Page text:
Matinee in Winter
Rochelle Nameroff

These days you walk down the street,
slitting your eyes at the streetlamps
and their circles of warning.

They go on earlier each day, vacant clocks
timed to the sun's disappearance,
pulled from themselves into a colder

form of night. The light
that filters through their rims
is like the glow in a late matinee

where only a scattering fill the dark.
You sit there alone while they enter
one by one, though you dare not

look at them, bodies huge along the periphery.
You feel them behind you, slightly near you,
a violation, a note too high for the ear.

They are too lonely to greet.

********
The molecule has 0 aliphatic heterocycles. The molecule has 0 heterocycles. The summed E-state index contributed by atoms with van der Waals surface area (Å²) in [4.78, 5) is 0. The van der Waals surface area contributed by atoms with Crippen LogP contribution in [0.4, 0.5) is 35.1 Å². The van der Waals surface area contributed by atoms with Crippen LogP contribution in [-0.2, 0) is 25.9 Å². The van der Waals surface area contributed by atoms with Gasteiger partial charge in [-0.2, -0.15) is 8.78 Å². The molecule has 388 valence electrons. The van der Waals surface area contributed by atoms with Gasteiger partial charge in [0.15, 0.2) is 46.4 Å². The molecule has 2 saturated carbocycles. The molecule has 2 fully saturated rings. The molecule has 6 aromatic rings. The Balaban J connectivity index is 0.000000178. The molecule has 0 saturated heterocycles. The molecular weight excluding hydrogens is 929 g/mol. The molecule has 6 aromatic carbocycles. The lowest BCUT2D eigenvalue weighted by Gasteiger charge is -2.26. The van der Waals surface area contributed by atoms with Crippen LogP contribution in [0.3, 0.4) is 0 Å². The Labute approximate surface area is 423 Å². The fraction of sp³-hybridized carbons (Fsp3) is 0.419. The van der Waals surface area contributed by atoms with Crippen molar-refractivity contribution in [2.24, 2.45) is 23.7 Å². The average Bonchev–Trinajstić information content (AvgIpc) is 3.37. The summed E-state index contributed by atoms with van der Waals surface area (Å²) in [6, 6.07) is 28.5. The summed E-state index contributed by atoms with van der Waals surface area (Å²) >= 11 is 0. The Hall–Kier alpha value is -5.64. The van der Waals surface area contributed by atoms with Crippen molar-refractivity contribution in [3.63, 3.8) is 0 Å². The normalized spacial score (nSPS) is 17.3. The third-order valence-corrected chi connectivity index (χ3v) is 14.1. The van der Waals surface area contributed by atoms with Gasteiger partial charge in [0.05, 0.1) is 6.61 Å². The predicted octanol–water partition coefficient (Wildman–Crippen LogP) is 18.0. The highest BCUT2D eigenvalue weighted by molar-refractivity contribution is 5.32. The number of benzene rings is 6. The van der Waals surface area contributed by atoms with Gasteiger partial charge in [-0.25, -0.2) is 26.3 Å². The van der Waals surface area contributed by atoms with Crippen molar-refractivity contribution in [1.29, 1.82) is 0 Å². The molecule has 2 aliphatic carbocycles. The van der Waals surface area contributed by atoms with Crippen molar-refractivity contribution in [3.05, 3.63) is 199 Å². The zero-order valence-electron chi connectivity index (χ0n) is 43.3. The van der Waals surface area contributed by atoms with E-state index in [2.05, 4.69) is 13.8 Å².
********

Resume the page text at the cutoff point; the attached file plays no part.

Too angry to love.
Are you one of them? Notice

how you sit here now, first stiff
and then small, your body trying to hide
what it shares with the dark

inside its ragged blue coat.
Membranes are no good anymore.
Sometimes the self is enough,

if you recognize its boundaries,
if you stay there. This wrapping
around the body wants to care for us,

wants to give back the warmth tossed away.
When you reach into the pocket's wool pouch,
you assume a world of protection,

a miniature blaze. When you look up
at the screen as the curtain pulls away
you expect to be led out of darkness.

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night street